Chad's transitional authorities and rebel groups signed a peace agreement in Doha on Monday ahead of a broad national reconciliation dialogue to take place later this month.
A signing ceremony for the agreement, which included the parties agreeing to take part in a national, inclusive dialogue, was attended by more than 30 rebel groups and followed months of talks in the Qatari capital.
Details, such as how the deal will be implemented and how adherence to it will be monitored, were not immediately released.
Mahamat Zene Cherif, the interim military government's foreign minister, told reporters he believed the agreement would lead to sustainable peace in Chad, adding that 1,500 representatives would attend the national dialogue on 20 August.
The national dialogue is meant to include a wide range of groups and parties as well as the government and the rebels.
"Most of the armed groups signed this agreement and they will take part in the national dialogue. And this national, inclusive dialogue is a forum for all Chadian people," he said, brushing off concerns that not all groups had signed up to the deal.
A source familiar with the agreement said those who had signed had agreed to a permanent ceasefire and to work towards civilian disarmament.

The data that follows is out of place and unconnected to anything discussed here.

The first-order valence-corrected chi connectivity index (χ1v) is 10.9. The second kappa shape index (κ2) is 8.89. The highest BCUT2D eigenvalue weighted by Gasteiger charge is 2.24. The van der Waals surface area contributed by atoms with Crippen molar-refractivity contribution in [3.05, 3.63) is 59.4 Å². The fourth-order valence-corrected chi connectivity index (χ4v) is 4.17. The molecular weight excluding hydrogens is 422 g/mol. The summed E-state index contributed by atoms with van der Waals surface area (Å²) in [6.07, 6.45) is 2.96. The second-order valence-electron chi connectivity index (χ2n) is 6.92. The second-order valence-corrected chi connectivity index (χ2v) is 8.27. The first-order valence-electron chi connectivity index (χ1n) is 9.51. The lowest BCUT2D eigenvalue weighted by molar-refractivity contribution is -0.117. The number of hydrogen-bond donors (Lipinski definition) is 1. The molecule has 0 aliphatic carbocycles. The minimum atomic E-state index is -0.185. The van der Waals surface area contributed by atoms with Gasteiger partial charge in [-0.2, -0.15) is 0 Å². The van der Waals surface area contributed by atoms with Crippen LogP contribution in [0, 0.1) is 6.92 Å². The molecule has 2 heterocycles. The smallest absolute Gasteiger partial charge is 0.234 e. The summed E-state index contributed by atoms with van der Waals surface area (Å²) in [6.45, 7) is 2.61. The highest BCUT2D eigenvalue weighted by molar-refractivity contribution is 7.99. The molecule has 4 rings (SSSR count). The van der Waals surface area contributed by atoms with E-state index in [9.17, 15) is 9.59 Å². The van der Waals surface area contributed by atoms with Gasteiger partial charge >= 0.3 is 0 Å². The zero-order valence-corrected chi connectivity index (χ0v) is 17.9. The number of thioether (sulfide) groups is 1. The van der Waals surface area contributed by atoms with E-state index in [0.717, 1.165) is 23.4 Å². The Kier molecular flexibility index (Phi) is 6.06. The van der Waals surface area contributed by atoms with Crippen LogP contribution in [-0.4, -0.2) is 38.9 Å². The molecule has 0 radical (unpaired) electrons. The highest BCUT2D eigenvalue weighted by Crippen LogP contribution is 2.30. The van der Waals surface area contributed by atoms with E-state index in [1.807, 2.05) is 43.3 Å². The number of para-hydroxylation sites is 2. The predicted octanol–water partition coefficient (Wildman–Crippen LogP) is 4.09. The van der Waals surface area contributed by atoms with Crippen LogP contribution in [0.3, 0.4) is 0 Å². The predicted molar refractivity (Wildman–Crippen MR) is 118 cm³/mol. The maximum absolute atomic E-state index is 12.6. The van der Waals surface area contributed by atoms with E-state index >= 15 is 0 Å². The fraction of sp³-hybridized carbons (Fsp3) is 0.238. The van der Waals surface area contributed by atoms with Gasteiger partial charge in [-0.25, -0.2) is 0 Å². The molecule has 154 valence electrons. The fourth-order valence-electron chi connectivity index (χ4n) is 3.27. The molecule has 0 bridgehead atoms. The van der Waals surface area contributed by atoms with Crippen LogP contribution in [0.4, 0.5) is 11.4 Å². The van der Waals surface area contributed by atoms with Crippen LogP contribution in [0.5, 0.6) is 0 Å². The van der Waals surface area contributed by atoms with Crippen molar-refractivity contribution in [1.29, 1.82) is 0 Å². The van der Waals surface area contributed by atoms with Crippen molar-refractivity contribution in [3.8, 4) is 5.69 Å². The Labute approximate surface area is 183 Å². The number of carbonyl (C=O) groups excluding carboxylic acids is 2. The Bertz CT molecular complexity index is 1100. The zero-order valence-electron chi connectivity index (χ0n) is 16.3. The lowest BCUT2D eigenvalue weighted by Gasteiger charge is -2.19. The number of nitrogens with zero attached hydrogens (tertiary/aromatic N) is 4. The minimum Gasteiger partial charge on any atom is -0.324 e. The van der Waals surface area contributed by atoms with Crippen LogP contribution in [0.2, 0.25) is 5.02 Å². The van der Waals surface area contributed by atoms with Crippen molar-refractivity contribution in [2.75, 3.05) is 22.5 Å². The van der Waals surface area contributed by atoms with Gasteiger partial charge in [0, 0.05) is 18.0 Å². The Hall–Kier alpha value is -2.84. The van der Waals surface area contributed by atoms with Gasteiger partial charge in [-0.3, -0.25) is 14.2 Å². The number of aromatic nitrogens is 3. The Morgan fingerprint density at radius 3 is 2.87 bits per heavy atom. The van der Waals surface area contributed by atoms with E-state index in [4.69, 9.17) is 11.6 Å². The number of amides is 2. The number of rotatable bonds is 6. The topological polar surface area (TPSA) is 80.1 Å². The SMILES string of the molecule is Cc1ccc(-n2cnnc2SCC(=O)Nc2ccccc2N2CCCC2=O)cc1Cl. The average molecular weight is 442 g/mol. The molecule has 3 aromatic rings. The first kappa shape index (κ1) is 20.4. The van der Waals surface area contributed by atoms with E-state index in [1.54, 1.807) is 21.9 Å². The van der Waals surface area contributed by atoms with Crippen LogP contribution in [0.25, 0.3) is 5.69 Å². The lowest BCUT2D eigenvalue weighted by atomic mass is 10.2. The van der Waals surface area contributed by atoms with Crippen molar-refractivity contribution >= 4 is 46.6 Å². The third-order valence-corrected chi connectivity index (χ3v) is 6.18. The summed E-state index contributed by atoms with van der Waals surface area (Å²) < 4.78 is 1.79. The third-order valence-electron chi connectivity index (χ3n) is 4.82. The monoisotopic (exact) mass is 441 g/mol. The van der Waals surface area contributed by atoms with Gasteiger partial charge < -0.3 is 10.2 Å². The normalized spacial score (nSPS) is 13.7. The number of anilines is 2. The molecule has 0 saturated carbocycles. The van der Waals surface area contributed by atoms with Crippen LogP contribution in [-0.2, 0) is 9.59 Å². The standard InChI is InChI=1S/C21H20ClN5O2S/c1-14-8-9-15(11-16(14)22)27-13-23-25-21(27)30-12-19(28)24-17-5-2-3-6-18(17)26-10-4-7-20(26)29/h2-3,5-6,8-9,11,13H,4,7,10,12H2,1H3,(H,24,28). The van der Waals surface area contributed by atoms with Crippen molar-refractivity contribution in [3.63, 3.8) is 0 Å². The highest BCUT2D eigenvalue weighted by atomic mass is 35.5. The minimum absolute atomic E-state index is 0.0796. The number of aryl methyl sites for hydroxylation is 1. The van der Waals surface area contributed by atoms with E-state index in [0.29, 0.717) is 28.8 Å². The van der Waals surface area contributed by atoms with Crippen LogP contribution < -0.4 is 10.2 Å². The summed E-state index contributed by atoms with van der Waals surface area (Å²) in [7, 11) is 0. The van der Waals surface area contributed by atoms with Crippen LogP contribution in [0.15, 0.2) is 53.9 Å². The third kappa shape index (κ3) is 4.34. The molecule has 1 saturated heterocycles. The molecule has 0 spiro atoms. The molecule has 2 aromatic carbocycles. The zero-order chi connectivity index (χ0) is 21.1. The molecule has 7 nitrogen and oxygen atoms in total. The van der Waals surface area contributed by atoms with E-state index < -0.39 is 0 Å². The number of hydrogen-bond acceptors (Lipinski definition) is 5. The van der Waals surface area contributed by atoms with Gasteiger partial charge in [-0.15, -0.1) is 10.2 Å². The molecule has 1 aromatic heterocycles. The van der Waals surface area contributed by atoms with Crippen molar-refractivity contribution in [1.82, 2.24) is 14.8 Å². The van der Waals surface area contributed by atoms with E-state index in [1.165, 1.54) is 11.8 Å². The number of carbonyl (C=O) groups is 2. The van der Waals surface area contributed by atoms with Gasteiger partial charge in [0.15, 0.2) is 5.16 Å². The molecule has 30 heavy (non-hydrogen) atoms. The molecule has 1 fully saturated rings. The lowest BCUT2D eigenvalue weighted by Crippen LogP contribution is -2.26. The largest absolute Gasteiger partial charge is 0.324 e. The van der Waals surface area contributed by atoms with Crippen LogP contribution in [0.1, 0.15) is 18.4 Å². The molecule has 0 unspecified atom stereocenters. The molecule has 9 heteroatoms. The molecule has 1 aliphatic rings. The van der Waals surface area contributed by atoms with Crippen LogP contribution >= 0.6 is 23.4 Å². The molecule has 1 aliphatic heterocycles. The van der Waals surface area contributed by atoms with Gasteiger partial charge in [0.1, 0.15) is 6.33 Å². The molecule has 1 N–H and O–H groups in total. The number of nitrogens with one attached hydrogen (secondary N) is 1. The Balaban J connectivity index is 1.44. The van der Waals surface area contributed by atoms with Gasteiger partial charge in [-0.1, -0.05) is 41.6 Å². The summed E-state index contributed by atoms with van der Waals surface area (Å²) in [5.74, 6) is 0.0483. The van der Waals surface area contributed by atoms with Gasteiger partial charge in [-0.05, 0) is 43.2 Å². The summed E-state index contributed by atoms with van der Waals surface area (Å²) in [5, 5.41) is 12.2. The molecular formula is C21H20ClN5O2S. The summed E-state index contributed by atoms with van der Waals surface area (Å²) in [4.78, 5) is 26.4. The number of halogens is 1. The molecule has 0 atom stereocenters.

Chad's interim military government had also committed to not launching military or police operations in neighbouring countries against groups who had signed up to the deal, the source said, speaking on condition of anonymity.
The interim military government is headed by Mahamat Idriss Deby, who last year seized power following his father's death.
Deby declared himself head of a Transitional Military Council in April 2021 after his father, longtime ruler Idriss Deby, was killed while visiting troops fighting the rebel insurgency in the north.
Initially, his council said it would oversee an 18-month transition to democratic rule, but it has shown little sign of organising elections as that deadline has neared.
Qatar's foreign minister, Sheikh Mohammed bin Abdulrahman Al-Thani, speaking at the signing, called on groups that had not signed to join the agreement.
Wealthy Gulf state Qatar, an ally of the United States, facilitated the negotiations.